By MAKAU MUTUA
Posted Saturday, June 15 2013 at 16:59
In democratic politics, “adversaries” are not “enemies,” but “opponents”. But methinks that President Uhuru Kenyatta’s regime is treating Cord leader Raila Odinga as an “enemy,” and not an “adversary”.
Since the ascension of Jomo’s scion to the pinnacle of power, Mr Odinga has been subjected to mean, petty and humiliating slights by state functionaries.
It hasn’t stopped there. His spouse, Mrs Ida Odinga, hasn’t been spared, either. Nor has Wiper leader Kalonzo Musyoka.
But it’s Mr Odinga who’s the prime target of these “primitive attacks”.
The question is why. What does Mr Kenyatta, or Deputy President William Ruto, have to gain by rubbing Mr Odinga’s nose in the dirt? What’s the rationale here?
Let me refresh your memory if you’ve missed the brouhaha over Mr Odinga’s “VIP woes”. But I will spare you the gore details. Bottom line is that Mr Odinga and Mr Musyoka, as well as their spouses, are being “jerked around” like common raia, or hoi polloi. Both Mr and Mrs Odinga have been denied the use of Kenya’s VIP lounges.
So has Mr Musyoka. Those on Jubilee’s side seemed to relish Mr Odinga’s public humiliation. Majority Leader Aden Duale “apologised” to Mr Odinga, but opined that the former Prime Minister was “inferior” to the President, his deputy, and ex-presidents.
The rambunctious Mr Duale was clearly “carrying water” for State House. His hair-scratching and tortured “explanation” didn’t cut it.
Isn’t Mr Odinga an ex-prime minister, like Britain’s Tony Blair, or Italy’s Silvio Berlusconi?
Would Mr Kenyatta’s regime deny them VIP treatment were they to grace Kenyan soil?
Would Mr Kenyatta deny former President Mwai Kibaki, Mr Odinga’s co-principal in the defunct coalition government, VIP honours?
Mr Odinga was Mr Kibaki’s “equal” in the last government, and that alone should settle the matter.
But alas, not in the mind of the Jubilee state. Mr Kenyatta and Mr Ruto have kept completely silent on the matter. They must know the buck stops at their desks. Their silence implies complicity, or worse.
My crystal ball tells me Mr Kenyatta and Mr Ruto are deathly afraid of Mr Odinga, the veteran of opposition politics.
Even though they “defeated” him in the March 4 elections, they are looking over their shoulders. That’s why they want to crush and “murder” his spirit to vanquish him for good.
They must be seeing visions of the Kanu one-party state of which they are the ideological – and biological – children.
It stretches credulity that a factotum like Secretary to the Cabinet Francis Kimemia could, without authorisation “from above”, dare a takedown of Mr Odinga.
Mr Kenyatta ought to fire Mr Kimemia if he acted alone, and publicly apologise to Mr Odinga.
It’s not rocket science to connect the dots, and figure out why Jubilee shudders at the mention, or sight, of Mr Odinga.
Their mobs tend to go into uncontrolled paroxysms.
Jubilee ideologue Mutahi Ngunyi let the cat out of the bag last week on his Twitter account. He’s usually a good barometer of what the Kenyatta insiders are thinking, and plotting.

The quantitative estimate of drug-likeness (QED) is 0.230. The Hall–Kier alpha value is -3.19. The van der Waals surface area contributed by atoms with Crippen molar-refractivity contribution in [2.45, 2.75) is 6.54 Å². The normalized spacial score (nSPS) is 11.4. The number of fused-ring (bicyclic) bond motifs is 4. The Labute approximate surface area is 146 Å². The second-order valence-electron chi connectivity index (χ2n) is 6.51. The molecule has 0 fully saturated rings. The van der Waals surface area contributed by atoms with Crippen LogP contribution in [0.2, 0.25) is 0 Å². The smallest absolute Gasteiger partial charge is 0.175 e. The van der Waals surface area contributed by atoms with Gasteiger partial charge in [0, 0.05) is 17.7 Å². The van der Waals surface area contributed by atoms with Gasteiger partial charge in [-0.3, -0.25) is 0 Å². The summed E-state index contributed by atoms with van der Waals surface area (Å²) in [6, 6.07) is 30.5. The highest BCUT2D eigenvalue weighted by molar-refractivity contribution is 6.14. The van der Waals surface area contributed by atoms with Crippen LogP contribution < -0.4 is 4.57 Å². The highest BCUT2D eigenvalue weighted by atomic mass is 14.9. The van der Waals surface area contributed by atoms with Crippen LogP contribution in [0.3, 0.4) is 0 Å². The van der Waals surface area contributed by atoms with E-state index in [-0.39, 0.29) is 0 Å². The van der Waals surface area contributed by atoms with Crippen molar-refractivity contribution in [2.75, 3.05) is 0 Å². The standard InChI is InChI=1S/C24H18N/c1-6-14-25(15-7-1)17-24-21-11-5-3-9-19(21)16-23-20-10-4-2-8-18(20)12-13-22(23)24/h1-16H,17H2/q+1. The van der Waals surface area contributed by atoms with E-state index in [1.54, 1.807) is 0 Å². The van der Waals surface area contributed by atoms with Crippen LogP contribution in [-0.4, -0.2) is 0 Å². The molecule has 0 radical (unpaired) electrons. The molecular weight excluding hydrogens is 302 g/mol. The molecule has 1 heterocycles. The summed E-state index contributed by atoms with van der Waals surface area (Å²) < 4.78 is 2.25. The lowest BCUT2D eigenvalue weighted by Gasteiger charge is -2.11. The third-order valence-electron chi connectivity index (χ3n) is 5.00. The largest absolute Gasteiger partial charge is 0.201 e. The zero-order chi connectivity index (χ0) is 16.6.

On June 8, he told Mr Kenyatta and Mr Ruto on Twitter to “stop holding hands and deal with Mr Odinga unapologetically and decisively”.
He alarmingly warned that Mr Odinga “was regrouping”. He had concluded that the “honeymoon [playing nice with Mr Odinga] is over”.
Isn’t “regroup” what the opposition does in democratic politics? Or isn’t Kenya a democracy?
Which begs the question – what does the erudite Mr Ngunyi mean that Mr Odinga must be dealt with “unapologetically and decisively?” I recall that Mr Odinga and Mr Musyoka surfaced at State House to congratulate Mr Kenyatta and Mr Ruto on their “victory” soon after the Supreme Court denied the Cord-Africog petition.
Mr Kenyatta must have been salivating at the sight of his nemesis falling on his sword.
I certainly would have advised Mr Odinga against the visit. But I believe it showed Mr Odinga to be a magnanimous statesman. So why is the Kenyatta regime paying him back in such an ugly coin? Methinks it’s because Mr Odinga refused to be Mr Kenyatta’s international “errand boy”.
Let me warn the Jubilee regime. The Book of Mathew 7:21 teaches us to “do unto others as you would others do unto you”. That’s not idle moral, or religious, advice. It’s an ageless nugget of wisdom common to most cultures. It’s a central civilisational rule. It teaches that “civility” is the pivot of all human relationships.
Poking Mr Odinga in the eye is synonymous with spitting at half of Kenya – which voted for him – in the face.
This is my question – what’s to be gained by such spiteful and pitiable behaviour? Why is Jubilee so bitter with Mr Odinga if it, indeed, won the election fair and square?
Mr Kenyatta needs friends, not more enemies. Why? That’s because he’s not out of the woods. His victory was tenuous and highly contested. He, and Mr Ruto, his deputy, have The Hague noose around their neck.
No amount of bloviating by Mr Kenyatta’s supporters will make the charges for crimes against humanity go away.
He will be navigating very tricky legal rapids for the next several years. He could be convicted either in person, or in absentia.
Why make Mr Odinga one more enemy?
Makau Mutua is Dean and SUNY Distinguished Professor at SUNY Buffalo Law School and Chair of the KHRC. Twitter @makaumutua.